The Smooth Inverse Frequency (SIF) embedding approach suggested by the paper is only slightly more complicated than the BoW approach, and promises consistently better results than BoW. So for those of us who used the BoW as a baseline, this suggests that we should now use SIF embedding instead. So instead of just averaging the component word vectors as suggested by this equation for BoW:



We generate the sentence vector vs by multiplying each component vector vw by the inverse of its probability of occurrence. Here α is a smoothing constant, its default value as suggested in the paper is 0.001. We then sum these normalized smoothed word vectors and divide by the number of words.



Since we do this for all the sentences in our corpus, we now have a matrix where the number of rows is the number of sentences and the number of columns is the embedding size (typically 300). Removing the first principal component from this matrix gives us our sentence embedding. There is also an implementation of this embedding scheme in the YingyuLiang/SIF GitHub repository.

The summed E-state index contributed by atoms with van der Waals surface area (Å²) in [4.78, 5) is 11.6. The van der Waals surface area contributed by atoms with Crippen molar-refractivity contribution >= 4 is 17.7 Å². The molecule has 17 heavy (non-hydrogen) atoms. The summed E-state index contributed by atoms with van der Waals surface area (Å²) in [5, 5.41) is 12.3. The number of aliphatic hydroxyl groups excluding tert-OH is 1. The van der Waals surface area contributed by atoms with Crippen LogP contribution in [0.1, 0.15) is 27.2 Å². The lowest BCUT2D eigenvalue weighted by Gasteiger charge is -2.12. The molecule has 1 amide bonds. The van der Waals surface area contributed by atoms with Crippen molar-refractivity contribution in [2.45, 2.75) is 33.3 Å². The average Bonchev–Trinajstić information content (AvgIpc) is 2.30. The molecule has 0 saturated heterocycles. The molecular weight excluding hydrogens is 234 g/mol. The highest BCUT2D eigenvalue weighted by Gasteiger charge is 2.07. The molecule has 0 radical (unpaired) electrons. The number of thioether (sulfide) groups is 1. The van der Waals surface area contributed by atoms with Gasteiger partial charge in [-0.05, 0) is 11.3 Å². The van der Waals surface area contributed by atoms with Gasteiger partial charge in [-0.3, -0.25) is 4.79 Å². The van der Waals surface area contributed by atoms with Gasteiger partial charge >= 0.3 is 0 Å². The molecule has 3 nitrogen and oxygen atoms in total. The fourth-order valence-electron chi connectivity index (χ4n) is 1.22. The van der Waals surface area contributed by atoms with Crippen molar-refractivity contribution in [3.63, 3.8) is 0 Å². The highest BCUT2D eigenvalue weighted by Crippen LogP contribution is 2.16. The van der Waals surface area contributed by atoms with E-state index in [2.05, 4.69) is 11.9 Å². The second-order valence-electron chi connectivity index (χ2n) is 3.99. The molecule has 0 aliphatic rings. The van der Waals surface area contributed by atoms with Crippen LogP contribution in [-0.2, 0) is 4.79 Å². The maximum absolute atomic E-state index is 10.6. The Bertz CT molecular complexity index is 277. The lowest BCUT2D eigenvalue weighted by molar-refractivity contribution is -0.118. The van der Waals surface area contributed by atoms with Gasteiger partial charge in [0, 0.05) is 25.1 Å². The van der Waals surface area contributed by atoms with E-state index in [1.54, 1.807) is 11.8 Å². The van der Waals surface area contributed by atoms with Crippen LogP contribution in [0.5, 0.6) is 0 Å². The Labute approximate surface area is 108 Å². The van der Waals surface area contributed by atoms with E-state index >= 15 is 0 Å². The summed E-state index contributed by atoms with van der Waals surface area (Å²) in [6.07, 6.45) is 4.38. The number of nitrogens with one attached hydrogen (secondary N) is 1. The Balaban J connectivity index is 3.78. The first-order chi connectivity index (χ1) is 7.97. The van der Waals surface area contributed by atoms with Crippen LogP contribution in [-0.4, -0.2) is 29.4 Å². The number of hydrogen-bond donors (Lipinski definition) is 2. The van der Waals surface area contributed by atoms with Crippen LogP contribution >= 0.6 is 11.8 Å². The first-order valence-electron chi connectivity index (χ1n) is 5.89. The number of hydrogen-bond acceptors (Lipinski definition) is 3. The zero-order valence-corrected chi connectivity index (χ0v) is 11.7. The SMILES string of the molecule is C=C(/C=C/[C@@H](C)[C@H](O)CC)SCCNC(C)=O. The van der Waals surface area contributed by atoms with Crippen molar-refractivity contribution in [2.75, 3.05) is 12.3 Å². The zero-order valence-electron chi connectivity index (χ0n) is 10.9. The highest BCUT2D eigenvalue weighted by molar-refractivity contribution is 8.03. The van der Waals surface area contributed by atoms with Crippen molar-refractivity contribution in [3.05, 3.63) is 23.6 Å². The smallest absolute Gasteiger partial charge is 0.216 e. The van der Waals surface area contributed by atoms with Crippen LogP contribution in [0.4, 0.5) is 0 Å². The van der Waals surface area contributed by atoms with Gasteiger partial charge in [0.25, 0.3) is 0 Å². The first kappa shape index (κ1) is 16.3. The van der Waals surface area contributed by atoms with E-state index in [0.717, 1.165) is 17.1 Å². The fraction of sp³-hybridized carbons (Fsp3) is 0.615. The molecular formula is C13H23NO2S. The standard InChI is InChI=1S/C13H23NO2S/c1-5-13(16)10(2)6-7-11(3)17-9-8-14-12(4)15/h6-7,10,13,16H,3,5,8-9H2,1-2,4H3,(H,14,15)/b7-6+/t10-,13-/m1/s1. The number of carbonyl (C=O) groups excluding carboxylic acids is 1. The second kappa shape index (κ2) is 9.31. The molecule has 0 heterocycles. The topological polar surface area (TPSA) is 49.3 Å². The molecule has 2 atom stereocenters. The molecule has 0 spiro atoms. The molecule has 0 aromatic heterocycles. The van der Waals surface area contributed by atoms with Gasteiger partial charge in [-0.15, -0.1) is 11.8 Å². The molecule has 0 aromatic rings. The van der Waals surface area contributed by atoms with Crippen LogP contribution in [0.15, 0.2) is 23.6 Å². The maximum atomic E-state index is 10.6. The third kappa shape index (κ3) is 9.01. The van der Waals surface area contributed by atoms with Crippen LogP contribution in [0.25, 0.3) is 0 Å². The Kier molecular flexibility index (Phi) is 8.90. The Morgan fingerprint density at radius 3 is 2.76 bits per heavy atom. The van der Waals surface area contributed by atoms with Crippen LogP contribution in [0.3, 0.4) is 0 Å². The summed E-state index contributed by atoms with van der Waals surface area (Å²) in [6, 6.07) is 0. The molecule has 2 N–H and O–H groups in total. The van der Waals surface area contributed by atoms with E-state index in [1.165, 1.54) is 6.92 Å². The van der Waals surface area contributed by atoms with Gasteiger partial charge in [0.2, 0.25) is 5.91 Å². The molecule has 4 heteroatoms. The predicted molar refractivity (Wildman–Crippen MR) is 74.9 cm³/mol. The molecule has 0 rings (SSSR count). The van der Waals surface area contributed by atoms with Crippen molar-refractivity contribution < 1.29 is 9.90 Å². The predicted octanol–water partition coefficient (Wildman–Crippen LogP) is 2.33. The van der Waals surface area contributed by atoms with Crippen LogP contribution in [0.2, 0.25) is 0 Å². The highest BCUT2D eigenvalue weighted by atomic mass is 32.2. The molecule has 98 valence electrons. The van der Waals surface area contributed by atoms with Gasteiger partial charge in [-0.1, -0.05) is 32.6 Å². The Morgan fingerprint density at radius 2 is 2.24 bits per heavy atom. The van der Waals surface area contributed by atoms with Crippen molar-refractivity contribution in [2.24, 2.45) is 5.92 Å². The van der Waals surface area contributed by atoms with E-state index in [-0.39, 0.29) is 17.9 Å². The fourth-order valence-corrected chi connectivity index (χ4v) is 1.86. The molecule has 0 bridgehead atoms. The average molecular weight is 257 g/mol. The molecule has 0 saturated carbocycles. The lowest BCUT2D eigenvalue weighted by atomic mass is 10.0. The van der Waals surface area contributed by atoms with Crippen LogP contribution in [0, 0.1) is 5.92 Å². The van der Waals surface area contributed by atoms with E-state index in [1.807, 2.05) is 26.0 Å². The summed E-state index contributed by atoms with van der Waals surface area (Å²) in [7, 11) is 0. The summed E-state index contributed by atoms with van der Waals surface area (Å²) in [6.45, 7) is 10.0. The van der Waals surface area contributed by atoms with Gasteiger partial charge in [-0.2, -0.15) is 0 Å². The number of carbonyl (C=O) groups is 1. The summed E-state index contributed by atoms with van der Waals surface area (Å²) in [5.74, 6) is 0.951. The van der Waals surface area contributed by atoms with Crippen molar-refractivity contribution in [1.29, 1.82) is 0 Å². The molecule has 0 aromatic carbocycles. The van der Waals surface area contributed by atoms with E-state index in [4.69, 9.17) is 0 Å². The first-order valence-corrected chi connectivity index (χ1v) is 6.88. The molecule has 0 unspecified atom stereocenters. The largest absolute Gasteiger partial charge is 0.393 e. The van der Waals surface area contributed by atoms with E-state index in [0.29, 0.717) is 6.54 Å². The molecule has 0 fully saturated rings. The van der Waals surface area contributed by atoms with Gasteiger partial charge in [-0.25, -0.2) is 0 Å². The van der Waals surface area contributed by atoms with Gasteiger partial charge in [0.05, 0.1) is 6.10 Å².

For my experiment, I decided to compare BoW and SIF vectors by how effective they are when used for text classification. My task is to classify images as compound (i.e, composed of multiple sub-images) versus non-compound (single image, no sub-images) using only the captions. The data comes from the ImageCLEF 2016 (Medical) competition, where Compound Figure Detection is the very first task in the task pipeline. The provided dataset has 21,000 training captions, each about 92 words long on average, and split roughly equally between the two classes. The dataset also contains 3,456 test captions (labels provided for validation purposes).

The label and captions are provided as two separate files, for both training and test datasets. Here is an example of what the labels file looks like: